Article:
Philips Lighting and Daintree Networks have agreed to work together on standards-based networked lighting systems for commercial buildings. The partners will rely on open standards, including the wireless ZigBee mesh network. This will allow building owners to install lighting systems that are interoperable with sensor, switch, luminaire and other products from multiple vendors in the near term and the future. Controls are key to driving additional energy savings beyond what can be achieved purely via the adoption of more-efficient sources such as LEDs. Philips and Daintree believe a standards-based approach can help accelerate solid-state lighting deployments.
In a project we covered in the latest issue of LEDs Magazine, Osram and the Lighting Research center have revealed a solid-state lighting project in a Paramount Pictures conference room that uses modular LED-based lighting tiles on the ceiling and wall. The tiles are powered by a DC voltage grid that is largely compatible with the standard that has been defined by the Emerge Alliance. The partners used energy-harvesting switches based on EnOcean Alliance technology, with no source of power, to wirelessly signal the lighting tiles.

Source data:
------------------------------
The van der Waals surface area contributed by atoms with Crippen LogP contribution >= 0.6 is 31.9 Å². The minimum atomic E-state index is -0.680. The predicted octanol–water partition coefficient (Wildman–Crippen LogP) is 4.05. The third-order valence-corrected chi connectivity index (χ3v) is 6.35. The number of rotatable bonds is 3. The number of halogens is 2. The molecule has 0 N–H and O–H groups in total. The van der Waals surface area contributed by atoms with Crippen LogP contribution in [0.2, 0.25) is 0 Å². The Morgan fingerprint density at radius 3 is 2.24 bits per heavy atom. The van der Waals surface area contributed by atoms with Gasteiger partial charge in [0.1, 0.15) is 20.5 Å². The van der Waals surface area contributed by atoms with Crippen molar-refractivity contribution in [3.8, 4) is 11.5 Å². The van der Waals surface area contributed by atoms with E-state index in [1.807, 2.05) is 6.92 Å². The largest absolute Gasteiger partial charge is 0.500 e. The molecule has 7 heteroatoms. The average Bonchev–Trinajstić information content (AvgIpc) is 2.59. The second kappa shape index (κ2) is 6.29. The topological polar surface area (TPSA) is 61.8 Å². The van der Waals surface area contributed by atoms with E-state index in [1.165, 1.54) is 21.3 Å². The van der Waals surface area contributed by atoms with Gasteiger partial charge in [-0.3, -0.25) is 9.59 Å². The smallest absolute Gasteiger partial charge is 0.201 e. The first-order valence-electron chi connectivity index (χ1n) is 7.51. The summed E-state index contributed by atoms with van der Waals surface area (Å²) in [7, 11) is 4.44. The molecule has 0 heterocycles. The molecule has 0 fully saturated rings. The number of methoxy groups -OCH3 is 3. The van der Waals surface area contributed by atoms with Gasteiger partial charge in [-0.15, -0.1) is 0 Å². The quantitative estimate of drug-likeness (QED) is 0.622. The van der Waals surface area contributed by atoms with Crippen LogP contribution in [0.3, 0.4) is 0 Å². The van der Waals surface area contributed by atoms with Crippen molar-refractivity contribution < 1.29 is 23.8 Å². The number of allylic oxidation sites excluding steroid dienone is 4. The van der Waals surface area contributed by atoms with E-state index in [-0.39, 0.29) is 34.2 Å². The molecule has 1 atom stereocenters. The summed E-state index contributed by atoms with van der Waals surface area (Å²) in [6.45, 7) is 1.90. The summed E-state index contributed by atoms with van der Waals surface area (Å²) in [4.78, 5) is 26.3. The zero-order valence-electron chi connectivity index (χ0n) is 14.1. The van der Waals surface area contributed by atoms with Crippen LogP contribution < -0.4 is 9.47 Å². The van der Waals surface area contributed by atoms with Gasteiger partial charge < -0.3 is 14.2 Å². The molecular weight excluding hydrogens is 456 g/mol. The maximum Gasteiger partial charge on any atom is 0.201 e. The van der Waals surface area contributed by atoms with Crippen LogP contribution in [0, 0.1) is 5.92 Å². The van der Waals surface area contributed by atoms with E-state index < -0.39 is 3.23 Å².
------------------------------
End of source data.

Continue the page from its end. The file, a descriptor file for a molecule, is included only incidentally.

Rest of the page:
Moving to luminaire and lamp development, electronics distributor Avnet has a new test lab called the Avnet LightLab that its customers can use to fully characterize their products in the optical, electrical, and thermal domains. The goal is faster time to market for the customers via access to expensive gear such as integrating spheres and a goniophotometer that many lighting companies don't have in house.
Also in the testing area, Underwriters Laboratories - or UL - announced the opening of its newest lighting-centric test lab in Allentown, Pennsylvania. UL will offer verification services at the facility for programs such as Energy Star, Lighting Facts, Design Lights Consortium, and Zhaga.
The US Department of Energy is reporting on another round of its Caliper testing program, this time focused on BR30 and R30 directional lamps commonly used in residential applications. The 13 LED lamps tested proved to be effective replacements for legacy incandescent and compact fluorescent lamps. Most of the LED lamps met Energy Star requirements and would deliver energy and maintenance savings over the legacy lamps. But the DOE also noted that the high up-front cost of the LED lamps remains an obstacle for residential customers.